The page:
Mind you, no one called me out specifically by name.  The comment was made by a person who is not participating in the conference and did not take part in the presentation.  She doesn't know me and doesn't follow me. It's a person who has cultivated a rather brash personality in the beer world which serves her well, if not generally advancing the parts of the craft beer world that most of us beer writers seek to explore.

I have no need to name names because this post isn't about her, it's about the question.  When does sponsorship play too big a role and are beer writers smart enough to know the difference? 

There's a significant difference between asking the question and presuming the result. It's the difference between investigation and predetermination. It's the difference between digging deeper and being satisfied with the sound bite.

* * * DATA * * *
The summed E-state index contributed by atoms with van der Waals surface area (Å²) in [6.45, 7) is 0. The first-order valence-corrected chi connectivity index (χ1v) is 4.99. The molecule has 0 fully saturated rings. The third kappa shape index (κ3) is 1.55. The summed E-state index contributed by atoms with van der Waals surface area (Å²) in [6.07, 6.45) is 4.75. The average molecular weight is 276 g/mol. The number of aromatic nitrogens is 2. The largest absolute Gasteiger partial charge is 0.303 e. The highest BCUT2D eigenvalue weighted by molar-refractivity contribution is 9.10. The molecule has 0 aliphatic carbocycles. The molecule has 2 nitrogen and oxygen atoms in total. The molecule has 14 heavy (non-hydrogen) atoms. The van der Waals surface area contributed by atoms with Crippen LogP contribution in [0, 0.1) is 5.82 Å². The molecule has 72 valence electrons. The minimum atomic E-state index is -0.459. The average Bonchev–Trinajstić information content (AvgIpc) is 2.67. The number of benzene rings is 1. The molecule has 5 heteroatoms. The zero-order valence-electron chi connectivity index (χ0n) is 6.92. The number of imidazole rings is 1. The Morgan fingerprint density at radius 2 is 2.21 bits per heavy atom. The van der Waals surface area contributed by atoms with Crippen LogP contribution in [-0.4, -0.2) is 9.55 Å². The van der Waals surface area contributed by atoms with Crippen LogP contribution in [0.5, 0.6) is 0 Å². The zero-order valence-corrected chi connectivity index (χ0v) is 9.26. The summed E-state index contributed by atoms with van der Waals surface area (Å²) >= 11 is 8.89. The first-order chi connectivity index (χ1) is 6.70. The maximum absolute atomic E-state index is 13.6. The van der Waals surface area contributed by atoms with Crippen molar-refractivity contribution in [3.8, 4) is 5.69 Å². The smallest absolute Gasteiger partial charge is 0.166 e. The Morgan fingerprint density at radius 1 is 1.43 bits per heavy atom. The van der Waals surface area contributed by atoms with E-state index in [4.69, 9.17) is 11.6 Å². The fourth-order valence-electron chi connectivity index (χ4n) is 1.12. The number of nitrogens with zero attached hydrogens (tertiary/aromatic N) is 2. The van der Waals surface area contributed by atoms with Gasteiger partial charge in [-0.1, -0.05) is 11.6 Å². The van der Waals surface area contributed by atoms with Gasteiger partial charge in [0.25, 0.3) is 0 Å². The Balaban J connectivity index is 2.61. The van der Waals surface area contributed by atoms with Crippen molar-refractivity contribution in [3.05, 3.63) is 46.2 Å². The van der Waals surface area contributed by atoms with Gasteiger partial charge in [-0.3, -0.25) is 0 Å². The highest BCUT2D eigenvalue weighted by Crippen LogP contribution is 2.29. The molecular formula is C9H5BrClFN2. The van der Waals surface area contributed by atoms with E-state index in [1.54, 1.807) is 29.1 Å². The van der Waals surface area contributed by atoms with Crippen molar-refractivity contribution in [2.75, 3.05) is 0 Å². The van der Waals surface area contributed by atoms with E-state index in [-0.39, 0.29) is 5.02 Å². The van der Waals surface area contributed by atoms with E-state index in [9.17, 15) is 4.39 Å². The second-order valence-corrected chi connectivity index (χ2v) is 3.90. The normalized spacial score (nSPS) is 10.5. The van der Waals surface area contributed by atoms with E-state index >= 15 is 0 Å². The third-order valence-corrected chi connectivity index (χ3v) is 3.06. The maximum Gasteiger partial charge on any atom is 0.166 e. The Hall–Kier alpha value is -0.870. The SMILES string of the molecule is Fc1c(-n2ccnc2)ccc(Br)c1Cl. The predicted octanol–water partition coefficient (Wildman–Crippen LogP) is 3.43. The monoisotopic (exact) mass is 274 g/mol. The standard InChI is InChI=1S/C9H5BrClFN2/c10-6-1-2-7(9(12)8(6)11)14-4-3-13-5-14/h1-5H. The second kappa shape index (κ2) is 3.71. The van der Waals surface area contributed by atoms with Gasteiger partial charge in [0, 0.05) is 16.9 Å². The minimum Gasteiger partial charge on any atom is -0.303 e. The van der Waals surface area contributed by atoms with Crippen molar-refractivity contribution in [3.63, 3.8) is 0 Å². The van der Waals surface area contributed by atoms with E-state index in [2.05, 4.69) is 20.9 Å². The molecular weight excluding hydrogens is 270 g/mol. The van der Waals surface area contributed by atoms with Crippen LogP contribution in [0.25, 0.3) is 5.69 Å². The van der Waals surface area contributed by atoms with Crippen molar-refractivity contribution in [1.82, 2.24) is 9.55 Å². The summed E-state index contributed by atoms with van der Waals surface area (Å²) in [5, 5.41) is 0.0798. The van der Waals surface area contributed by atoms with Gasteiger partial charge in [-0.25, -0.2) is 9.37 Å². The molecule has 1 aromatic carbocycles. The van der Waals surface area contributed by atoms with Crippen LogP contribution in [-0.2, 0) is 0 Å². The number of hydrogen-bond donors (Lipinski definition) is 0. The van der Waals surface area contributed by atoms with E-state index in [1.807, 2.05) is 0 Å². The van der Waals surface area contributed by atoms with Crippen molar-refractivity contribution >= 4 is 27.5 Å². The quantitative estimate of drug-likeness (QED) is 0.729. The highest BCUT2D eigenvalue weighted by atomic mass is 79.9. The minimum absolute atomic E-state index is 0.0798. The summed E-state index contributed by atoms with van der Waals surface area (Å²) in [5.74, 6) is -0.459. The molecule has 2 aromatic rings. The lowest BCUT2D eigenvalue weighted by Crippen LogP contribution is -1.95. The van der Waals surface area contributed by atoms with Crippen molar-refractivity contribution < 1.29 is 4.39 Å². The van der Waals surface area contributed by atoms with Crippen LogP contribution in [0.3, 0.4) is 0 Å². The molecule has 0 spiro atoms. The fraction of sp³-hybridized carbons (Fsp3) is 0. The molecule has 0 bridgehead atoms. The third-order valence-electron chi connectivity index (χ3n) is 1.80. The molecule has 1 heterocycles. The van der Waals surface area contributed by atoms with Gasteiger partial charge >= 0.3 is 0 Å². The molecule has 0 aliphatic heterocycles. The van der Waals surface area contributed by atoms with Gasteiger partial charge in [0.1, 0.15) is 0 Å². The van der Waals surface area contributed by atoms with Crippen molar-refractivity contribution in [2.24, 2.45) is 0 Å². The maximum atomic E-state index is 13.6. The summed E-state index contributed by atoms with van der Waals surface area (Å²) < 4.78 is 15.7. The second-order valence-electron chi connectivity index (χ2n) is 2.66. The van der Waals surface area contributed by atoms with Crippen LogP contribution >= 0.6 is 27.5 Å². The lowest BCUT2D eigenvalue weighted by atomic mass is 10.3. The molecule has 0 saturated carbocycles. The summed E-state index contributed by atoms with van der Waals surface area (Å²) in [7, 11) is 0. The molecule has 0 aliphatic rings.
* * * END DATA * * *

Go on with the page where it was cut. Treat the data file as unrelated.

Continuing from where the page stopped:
The collection of participants at the Conference is an interesting cross section of society.  There are a handful of professional writers, but there's also lawyers, accountants, security consultants, computer programmers, bottle shop owners and more.  As I've observed my fellow participants, one consistent theme has emerged.  Traditional marketing does not work with this group.

Some of the sponsors get this, some don't.  There's a wide range of craft beer sophistication among the participants, but universally they're an inquisitive group.  If anything, the main area we must work to overcome is an inherent bias against the sponsors.

While I didn't appreciate being told I was biased, I do appreciate being challenged to check my line of thinking.  Sure, the comment was intentionally antagonistic rather than naturally inquisitive, but I'm pretty good at keeping an open mind.